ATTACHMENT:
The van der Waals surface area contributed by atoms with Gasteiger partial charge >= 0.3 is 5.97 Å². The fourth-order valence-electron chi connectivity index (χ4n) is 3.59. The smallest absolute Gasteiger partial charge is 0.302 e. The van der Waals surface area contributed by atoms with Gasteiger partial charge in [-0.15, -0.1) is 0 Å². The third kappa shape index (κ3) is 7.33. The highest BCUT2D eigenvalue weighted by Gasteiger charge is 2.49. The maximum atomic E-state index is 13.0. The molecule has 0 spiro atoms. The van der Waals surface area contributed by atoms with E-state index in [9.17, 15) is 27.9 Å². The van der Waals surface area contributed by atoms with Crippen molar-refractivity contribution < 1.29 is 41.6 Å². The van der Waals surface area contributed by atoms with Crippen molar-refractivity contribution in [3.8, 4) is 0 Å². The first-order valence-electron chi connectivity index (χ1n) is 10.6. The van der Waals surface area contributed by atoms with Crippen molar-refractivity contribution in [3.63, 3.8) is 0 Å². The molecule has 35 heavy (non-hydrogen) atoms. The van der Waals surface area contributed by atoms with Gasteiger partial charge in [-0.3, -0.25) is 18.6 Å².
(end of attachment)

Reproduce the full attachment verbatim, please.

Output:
The van der Waals surface area contributed by atoms with Gasteiger partial charge >= 0.3 is 5.97 Å². The fourth-order valence-electron chi connectivity index (χ4n) is 3.59. The smallest absolute Gasteiger partial charge is 0.302 e. The van der Waals surface area contributed by atoms with Gasteiger partial charge in [-0.15, -0.1) is 0 Å². The third kappa shape index (κ3) is 7.33. The highest BCUT2D eigenvalue weighted by Gasteiger charge is 2.49. The maximum atomic E-state index is 13.0. The molecule has 0 spiro atoms. The van der Waals surface area contributed by atoms with E-state index in [9.17, 15) is 27.9 Å². The van der Waals surface area contributed by atoms with Crippen molar-refractivity contribution < 1.29 is 41.6 Å². The van der Waals surface area contributed by atoms with Crippen molar-refractivity contribution in [3.8, 4) is 0 Å². The first-order valence-electron chi connectivity index (χ1n) is 10.6. The van der Waals surface area contributed by atoms with Crippen molar-refractivity contribution in [3.63, 3.8) is 0 Å². The molecule has 35 heavy (non-hydrogen) atoms. The van der Waals surface area contributed by atoms with Gasteiger partial charge in [-0.3, -0.25) is 18.6 Å².